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Philip Durst: From Months to Live to Living His Dream

Publication: Austin American-Statesman (Austin)

Almost two years ago, Philip Durst—an attorney at Austin law firm Deats, Durst & Owen— visited his primary care physician for a swollen lymph node and was immediately urged to have it biopsied for cancer detection. The outcome of the biopsy, in August 2015, was shocking and devastating: Philip was diagnosed with stage IV metastatic melanoma and given 4-6 months to live.

“You think of stuff you’re never going to do” said Philip Durst. “You’re told you have this abnormal lymph node, that it turns out to be metastatic, but it never seems real until the doctor says four to six months if nothing works. That’s when you think, ‘Oh my God, if nothing works, there’s a lot I’ve left undone.’”

Fortunately, something did work. Philip’s medical oncologist, Dr. Jeff Yorio of Texas Oncology, suggested an aggressive approach via a promising clinical trial available in Austin for melanoma. As it turns out, for Philip, this clinical trial would prove to be beyond promising.

“He saved my life,” said Durst of Dr. Yorio.

The clinical trial Dr. Yorio suggested combined ipilimumab and nivolumab, two immunotherapy drugs that had not previously been approved for use together. Cancers like Philip’s melanoma have the ability to “hide” from the immune system by using a system of checkpoints that tone down the immune system’s ability to recognize and fight the cancer. The trial theorized that these two drugs would work synergistically to inhibit this checkpoint system and, in effect, take the brakes off the immune system.

Philip experienced overwhelmingly positive results. Aftern nine months, he had no metastatic activity. Philip is grateful to Dr. Yorio and the team at Texas Oncology for the opportunity to participate in the trial.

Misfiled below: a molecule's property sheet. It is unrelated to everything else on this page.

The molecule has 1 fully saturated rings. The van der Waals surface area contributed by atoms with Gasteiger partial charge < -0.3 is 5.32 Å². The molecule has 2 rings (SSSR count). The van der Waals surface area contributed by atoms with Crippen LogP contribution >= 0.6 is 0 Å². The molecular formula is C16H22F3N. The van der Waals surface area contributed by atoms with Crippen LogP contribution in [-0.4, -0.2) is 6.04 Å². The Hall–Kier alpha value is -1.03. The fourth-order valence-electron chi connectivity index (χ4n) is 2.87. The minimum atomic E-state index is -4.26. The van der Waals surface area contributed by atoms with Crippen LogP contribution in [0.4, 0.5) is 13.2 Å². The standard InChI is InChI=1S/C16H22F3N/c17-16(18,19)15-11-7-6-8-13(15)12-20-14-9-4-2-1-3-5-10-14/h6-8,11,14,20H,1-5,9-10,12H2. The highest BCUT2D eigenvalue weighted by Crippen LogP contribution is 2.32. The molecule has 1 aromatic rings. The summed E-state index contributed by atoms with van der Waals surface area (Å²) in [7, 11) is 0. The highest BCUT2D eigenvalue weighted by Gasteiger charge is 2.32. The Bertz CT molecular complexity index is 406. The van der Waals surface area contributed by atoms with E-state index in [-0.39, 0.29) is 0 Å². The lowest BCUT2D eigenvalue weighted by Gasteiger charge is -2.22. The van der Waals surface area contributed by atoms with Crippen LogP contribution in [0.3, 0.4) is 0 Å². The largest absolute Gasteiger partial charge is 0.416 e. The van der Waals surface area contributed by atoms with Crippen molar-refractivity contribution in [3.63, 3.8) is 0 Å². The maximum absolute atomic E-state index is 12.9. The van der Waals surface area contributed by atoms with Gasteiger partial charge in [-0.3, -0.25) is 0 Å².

“My standard joke is, they didn’t have to find a cure, they just need to discover stage 5,” said Durst. “And I feel like that’s what they’ve done.”

This immunotherapy combination treatment has since been approved by the Food and Drug Administration as a standard treatment option for advanced melanoma, based upon results of trials like the one that Philip participated in. Texas Oncology is proud to offer clinical trials that help shape and change standard treatment. Currently more than 50 trials are open in Austin for all types of cancer.

Since Texas Oncology’s clinics are located throughout the state, Philip was able to continue treatment with Texas Oncology while working on a courtroom jury trial in Houston. Durst said the positive attitude across the entire team at Texas Oncology sets them apart.

“They’re always very cheerful,” said Durst, of the team at Texas Oncology. “If you just went in and talked to staff, you couldn’t tell that this is an oncologist’s office. Everybody is so continuously upbeat. The staff is phenomenally knowledgeable, but also upbeat and friendly.”

One year later, Philip’s scans are still clear and he calls himself the “luckiest cancer victim alive,” after going from months to live in 2015 to being healthy and present for the birth of his first granddaughter in March of this year. Becoming a grandfather had always been important to Philip, and he’s especially thankful to see that dream become reality.

“I’d do anything for Dr. Yorio,” said Philip. “Thanks to him I’ve been able to last long enough for my daughter to have a baby. Being a grandparent was the number one thing on my list of things I feared I would never do. I was afraid I would never have this opportunity and thought ‘Oh my gosh, I could totally miss this.’ Being able to hold her, spend time with her, to ooh and coo at her, it’s what hanging around is best for. And, of course, embarrassing my children directly.”

While skin cancer is the most common form of cancer, many cases are preventable by limiting exposure to the sun’s harmful rays and avoiding indoor tanning. Basal cell and squamous cell are the most common skin cancer types and are highly curable if caught early. Texas ranks fourth in the nation for newly diagnosed cases of melanoma, the most deadly form of skin cancer.

Still, as an “office worker,” Philip’s case is proof that cancer risk from Texas’ plentiful sunshine is not just for those who work outside or spend vast amounts of time outdoors.

The most common warning sign of skin cancer is a change in the surface of the skin. It is important to have any change in a mole or spot on the skin that has changed checked by a dermatologist. 

Read the story from the Austin American-Statesman.

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